Now for some blue sky about Simufilam. Just as the gray hair on the head of an 80 year old looks the same under the microscope as one from a prematurely gray 30 year old, the brain changes of Alzheimer’s disease (the senile plaque)  are the same regardless of the age of onset.  Assuming that the senile plaque is in someway related to dementia (despite the lack of effect of therapies trying to remove it) and given that we all accumulate a few as we age, could Simufilam improve cognition in the elderly?   Would it then be intellectual viagra and the blockbuster drug of all blockbuster drugs.

 

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Comments

  • Peter Shenkin  On September 27, 2021 at 5:26 pm

    What is your opinion on the role of infectious disease in the etiology of Alzheimers and other chronic neurological illnesses? For example, Kris Kristofferson was diagnosed with Alzheimers, but (according to his Wikipedia page, which gives a reference) he was found to have Lyme disease and was completely cured by a course of intravenous (I think) antibiotics.

    Similarly, the patients in Oliver Sacks’s book “Awakenings” came down with what Sacks called “Parkinsonism”, which was apparently caused by the flu of 1918. He reserved the term “Parkinson’s disease” for the idiopathic condition. But what if much of the Parkinson’s that we see is actually caused by infectious disease?

    For example, what if “the 5” were idiopathic cases and the other cases were due to infectious disease? Conversely, what if “the 5” had Alzheimer’s caused by infectious disease, but Simufilam has anti-viral or anti-bacterial properties?

    • luysii  On September 30, 2021 at 10:16 am

      Peter:

      Sorry for the delay in responding, there has been a lot going on. The classic example of an infection producing dementia is tertiary syphilis, something so rare that I never saw a case. However the Lyme organism is a spirochete (like syphilis) so curable dementia is a certainly possible from it. Chronic Lyme disease is minefield, and death threats have been made against those who have said that most of it is psychological.

      So, given those precedents, the idea that infection could produce neurologic disease has been quite popular. There have been a few successes along the way, namely the prion diseases, AIDs dementia (even though the retrovirus isn’t infecting neurons).

      Literally thousands of papers were written about a possible infectious cause of MS, because of the elevated levels of immunoglobulin G in the cerebrospinal fluid — the only way we had after clinical presentation to diagnose the disease until MRI came along. None of them panned out, so I became cynical about the idea as applied to other neurodegenerations.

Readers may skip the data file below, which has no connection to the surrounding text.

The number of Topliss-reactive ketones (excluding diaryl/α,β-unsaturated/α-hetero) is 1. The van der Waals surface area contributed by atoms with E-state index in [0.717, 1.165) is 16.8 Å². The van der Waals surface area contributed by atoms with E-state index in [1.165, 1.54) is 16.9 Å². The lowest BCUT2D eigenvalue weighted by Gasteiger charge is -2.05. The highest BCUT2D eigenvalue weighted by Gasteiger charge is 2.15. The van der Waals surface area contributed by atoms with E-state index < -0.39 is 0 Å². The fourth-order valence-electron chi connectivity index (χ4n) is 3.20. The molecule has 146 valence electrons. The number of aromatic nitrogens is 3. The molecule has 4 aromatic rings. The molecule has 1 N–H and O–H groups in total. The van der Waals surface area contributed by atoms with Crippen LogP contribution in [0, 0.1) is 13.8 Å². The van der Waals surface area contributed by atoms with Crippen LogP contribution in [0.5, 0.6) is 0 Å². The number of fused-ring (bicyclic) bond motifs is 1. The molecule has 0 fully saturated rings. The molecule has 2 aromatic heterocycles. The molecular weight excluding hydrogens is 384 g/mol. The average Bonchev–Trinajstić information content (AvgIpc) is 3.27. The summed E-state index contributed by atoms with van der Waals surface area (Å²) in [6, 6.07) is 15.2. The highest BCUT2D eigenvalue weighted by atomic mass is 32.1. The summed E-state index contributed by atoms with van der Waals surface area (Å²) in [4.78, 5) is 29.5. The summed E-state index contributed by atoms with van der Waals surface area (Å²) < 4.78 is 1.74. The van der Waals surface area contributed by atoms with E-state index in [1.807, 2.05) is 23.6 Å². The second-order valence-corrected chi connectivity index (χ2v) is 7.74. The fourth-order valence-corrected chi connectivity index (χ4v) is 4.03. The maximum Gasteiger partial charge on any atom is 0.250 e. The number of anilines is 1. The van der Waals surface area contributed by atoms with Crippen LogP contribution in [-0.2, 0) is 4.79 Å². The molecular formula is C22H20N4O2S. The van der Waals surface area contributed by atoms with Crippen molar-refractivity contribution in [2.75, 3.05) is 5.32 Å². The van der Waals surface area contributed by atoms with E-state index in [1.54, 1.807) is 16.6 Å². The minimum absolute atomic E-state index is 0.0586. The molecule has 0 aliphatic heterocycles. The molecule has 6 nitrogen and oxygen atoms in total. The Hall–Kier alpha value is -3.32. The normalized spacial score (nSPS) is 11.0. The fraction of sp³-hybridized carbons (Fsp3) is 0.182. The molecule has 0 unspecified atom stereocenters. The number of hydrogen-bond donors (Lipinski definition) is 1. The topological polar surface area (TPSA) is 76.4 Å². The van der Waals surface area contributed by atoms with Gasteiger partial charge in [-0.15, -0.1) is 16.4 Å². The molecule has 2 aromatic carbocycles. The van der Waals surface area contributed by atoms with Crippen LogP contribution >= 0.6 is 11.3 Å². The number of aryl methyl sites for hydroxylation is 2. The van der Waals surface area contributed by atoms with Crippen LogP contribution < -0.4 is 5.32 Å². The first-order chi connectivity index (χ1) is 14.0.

In 1918 Parkinsonism appeared in those who had ‘encephalitis lethargica’ which caused a huge epidemic 100 years ago and then disappeared.

      All the possibilities you mention are plausible, but would take a lot of work to prove.

  • Curtis Maury  On September 27, 2021 at 9:00 pm

    I am a regular reader of your blog and have also followed your comments on mathematica site. Please don’t take it the wrong way, but as a clinical neurologist, how could you not know or not inclined to find out about the difference between Adas-cog and MMSE. It was disappointing to see the lack of preparation for this particular article. I stopped reading it after you were wondering aloud about it 😦

    • luysii  On September 27, 2021 at 9:35 pm

      Curtis Maury

      ADAS-Cog and MMSE are used in research and drug development. They aren’t needed in clinical practice. Simple questions such how many grandchildren do you have? How old are they? What did you have for lunch? Etc. etc. tell you if a patient is demented or not.

      Why do it this way? Rubbing an individual’s nose in their dementia is rather sadistic and can occasionally bring on a strong emotional reaction. The family/caregiver are usually pretty accurate as to whether the patient is getting worse from visit to visit.

      I did find it disturbing that SAVA switched the way they were analyzing progression between 9 months and 1 year and will have to look at the correlation in the numeric valuations of the two dementia scores (like converting Fahrenheit and Centigrade).

      • luysii  On September 27, 2021 at 9:59 pm

        I just heard from someone at SAVA about this point. The MMSE of 16 – 26 was used for initial entry into the study. The cognitive evaluation didn’t switch to MMSE, and ADAS-Cog in its various forms, 11, 12, 13 will be used in the double blind study.

      • luysii  On September 28, 2021 at 10:17 am

        Yet more reasons why I never got involved (e.g. learned about) with MMSE or ADAS-Cog –MMSE takes about 15 minutes whereas ADAS-Cog takes 45 and is therefore more accurate. Neither leaves much room in a 1 hour neurologic consultation. So they are basically research instruments and totally unsuited for clinical neurologic practicioners (which I was for decades)

  • Anthony Daher  On September 27, 2021 at 11:43 pm

    Excellent article
    Thank you !